The Astor Award, given by the Commonwealth Press Union (CPU) Media Trust, is one of the most respected and oldest awards for media freedom. It started in 1970. They’ve now given this award to an innovative Indian news outlet called Khabar Lahariya. They got this award for their work in supporting media freedom and investigative journalism and for being committed to diversity and equality.
Khabar Lahariya is a unique news source in India. It’s run by women and provides strong investigative journalism, human interest stories, and exciting cultural and entertainment content from remote parts of the country where it’s hard to get news. They started as a small newspaper in 2002, with local news and stories often told from a women’s perspective for people in rural and semi-rural areas. Now, they have 25 female reporters in six northern Indian states, and about 20 million people follow their news.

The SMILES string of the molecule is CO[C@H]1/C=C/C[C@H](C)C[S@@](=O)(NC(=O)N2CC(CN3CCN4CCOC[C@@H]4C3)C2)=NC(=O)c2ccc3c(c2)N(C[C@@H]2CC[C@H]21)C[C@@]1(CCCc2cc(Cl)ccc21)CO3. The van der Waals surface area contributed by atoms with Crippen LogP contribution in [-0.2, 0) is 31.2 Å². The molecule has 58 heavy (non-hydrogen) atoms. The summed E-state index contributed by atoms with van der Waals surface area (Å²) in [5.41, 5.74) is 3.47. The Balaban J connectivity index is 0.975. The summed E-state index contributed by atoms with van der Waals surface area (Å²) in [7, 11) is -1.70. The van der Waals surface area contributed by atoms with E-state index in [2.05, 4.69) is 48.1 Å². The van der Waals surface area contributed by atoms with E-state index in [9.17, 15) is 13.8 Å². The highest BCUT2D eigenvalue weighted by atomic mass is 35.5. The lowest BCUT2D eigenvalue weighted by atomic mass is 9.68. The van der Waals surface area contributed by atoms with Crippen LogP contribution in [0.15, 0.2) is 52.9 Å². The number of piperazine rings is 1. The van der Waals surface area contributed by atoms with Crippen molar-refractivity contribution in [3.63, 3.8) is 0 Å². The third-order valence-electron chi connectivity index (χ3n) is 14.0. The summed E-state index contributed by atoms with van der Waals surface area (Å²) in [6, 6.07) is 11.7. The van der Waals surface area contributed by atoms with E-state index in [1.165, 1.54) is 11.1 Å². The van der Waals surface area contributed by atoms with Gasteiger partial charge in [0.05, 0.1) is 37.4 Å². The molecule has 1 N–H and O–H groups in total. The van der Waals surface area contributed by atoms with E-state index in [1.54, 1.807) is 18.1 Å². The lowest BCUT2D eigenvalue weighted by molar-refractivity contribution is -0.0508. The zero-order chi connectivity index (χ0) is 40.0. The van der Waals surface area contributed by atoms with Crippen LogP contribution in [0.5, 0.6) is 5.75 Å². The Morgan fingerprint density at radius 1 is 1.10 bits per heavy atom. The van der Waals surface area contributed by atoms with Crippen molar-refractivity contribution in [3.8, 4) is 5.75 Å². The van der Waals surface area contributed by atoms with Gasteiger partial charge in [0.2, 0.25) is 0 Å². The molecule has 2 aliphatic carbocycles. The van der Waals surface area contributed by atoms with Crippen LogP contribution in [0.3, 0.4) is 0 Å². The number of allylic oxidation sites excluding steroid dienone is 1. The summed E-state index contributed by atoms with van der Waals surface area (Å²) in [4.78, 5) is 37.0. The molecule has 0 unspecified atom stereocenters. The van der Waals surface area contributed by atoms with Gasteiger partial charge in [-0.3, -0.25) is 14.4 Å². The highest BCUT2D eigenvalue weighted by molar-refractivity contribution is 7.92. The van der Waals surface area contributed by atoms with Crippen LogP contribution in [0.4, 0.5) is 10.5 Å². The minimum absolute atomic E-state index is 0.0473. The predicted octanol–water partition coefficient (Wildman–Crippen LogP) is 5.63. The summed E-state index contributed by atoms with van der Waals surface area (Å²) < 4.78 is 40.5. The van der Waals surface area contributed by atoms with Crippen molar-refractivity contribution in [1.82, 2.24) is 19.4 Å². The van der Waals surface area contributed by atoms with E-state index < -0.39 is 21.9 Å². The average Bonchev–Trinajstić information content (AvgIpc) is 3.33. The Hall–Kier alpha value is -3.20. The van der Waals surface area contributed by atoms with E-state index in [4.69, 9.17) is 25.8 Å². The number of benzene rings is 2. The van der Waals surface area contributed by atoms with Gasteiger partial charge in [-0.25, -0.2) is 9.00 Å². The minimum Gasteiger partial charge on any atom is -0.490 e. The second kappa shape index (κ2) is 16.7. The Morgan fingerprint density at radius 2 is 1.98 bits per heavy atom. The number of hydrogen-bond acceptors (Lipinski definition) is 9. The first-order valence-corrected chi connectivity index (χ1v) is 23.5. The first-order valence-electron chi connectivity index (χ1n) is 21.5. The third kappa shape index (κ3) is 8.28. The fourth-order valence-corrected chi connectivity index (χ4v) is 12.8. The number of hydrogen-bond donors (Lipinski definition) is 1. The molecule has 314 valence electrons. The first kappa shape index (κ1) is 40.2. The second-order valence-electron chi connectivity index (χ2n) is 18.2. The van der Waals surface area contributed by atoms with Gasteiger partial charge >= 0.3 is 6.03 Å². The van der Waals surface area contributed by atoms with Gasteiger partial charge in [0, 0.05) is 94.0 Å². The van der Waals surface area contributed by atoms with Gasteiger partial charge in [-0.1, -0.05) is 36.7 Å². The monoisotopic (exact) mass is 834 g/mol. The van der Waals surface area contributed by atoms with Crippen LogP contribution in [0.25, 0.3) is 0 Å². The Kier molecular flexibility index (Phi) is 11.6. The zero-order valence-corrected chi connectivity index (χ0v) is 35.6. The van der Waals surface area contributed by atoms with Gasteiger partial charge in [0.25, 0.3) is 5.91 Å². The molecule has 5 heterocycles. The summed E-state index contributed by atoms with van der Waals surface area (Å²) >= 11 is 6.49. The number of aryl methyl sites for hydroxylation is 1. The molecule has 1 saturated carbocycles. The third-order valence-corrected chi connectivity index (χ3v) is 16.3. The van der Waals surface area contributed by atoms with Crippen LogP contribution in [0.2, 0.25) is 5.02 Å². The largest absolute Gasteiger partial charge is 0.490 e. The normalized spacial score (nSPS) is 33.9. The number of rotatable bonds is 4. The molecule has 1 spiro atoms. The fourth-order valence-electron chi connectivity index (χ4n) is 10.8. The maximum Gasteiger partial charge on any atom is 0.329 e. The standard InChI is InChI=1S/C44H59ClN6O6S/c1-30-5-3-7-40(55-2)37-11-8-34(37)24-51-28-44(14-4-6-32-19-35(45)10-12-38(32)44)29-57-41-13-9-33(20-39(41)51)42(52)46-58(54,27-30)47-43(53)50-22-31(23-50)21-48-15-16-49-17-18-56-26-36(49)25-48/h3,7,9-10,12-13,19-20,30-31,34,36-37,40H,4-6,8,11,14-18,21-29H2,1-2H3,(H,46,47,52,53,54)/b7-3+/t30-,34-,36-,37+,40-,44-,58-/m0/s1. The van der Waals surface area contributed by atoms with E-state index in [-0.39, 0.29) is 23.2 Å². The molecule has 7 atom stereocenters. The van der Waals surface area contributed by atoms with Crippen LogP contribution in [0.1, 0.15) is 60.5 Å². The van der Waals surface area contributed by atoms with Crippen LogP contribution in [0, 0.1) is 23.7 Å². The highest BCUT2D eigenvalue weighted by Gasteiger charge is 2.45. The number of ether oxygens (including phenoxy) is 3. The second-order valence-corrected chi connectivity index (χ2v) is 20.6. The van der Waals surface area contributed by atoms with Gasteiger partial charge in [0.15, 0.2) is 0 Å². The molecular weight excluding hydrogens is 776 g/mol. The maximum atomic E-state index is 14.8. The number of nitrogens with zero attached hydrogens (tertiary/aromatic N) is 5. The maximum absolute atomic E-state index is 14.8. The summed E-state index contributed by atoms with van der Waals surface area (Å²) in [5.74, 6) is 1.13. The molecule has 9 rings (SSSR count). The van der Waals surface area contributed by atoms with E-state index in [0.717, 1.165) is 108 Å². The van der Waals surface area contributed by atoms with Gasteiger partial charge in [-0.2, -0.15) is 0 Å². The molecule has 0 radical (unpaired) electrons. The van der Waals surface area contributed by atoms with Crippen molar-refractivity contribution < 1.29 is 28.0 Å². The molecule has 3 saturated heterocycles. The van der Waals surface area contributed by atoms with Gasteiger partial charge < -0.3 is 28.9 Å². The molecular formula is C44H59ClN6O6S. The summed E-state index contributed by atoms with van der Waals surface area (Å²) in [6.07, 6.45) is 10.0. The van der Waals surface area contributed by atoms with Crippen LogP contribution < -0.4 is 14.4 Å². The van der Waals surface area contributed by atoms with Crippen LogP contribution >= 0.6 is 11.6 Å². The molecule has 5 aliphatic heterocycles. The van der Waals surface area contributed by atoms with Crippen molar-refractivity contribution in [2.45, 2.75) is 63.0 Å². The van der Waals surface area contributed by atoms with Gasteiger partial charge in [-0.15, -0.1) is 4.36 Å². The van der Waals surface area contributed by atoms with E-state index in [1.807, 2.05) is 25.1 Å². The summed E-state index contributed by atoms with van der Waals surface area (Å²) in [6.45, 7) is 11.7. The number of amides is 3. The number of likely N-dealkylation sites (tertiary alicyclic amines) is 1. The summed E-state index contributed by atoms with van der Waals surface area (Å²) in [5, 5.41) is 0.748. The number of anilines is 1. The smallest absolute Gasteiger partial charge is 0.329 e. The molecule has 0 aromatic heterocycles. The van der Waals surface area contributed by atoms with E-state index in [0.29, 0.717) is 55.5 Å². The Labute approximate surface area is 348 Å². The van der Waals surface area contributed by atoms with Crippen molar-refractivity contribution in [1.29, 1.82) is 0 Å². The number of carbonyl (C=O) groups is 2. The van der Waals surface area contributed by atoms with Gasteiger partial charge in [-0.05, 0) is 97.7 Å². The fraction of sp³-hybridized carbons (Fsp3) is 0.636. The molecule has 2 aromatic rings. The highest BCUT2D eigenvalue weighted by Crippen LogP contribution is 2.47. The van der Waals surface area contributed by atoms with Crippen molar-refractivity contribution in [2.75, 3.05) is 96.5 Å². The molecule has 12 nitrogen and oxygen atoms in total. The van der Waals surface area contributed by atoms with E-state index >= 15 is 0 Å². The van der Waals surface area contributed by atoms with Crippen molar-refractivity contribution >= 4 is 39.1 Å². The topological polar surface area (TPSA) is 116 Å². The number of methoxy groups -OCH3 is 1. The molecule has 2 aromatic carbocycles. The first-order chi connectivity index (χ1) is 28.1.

The Award was given in the House of Lords by Sir John Whittingdale, the Minister of State for Media. Lord Black of Brentwood, the Chairman of CPU, said, “Our Trustees all agreed to give the special Astor Award to Khabar Lahariya because they’ve done a great job in supporting media freedom, promoting good independent journalism, and doing important investigative reporting in tough situations. They really deserve this award, and we’re happy for them.”
Meera Davi, who is the Managing Editor of Khabar Lahariya, and Pooja Pande, who is the co-CEO of Chambal Media, the company that publishes Khabar Lahariya, accepted the award. They said, “Since we started in the early 2000s, we’ve been working hard to give a voice to underrepresented people. We believe that words can change the world. While the journey itself is a great reward, getting an important award like the Astor Award encourages us to keep doing our important work. We’re very thankful to the CPU Media Trust for this honor.”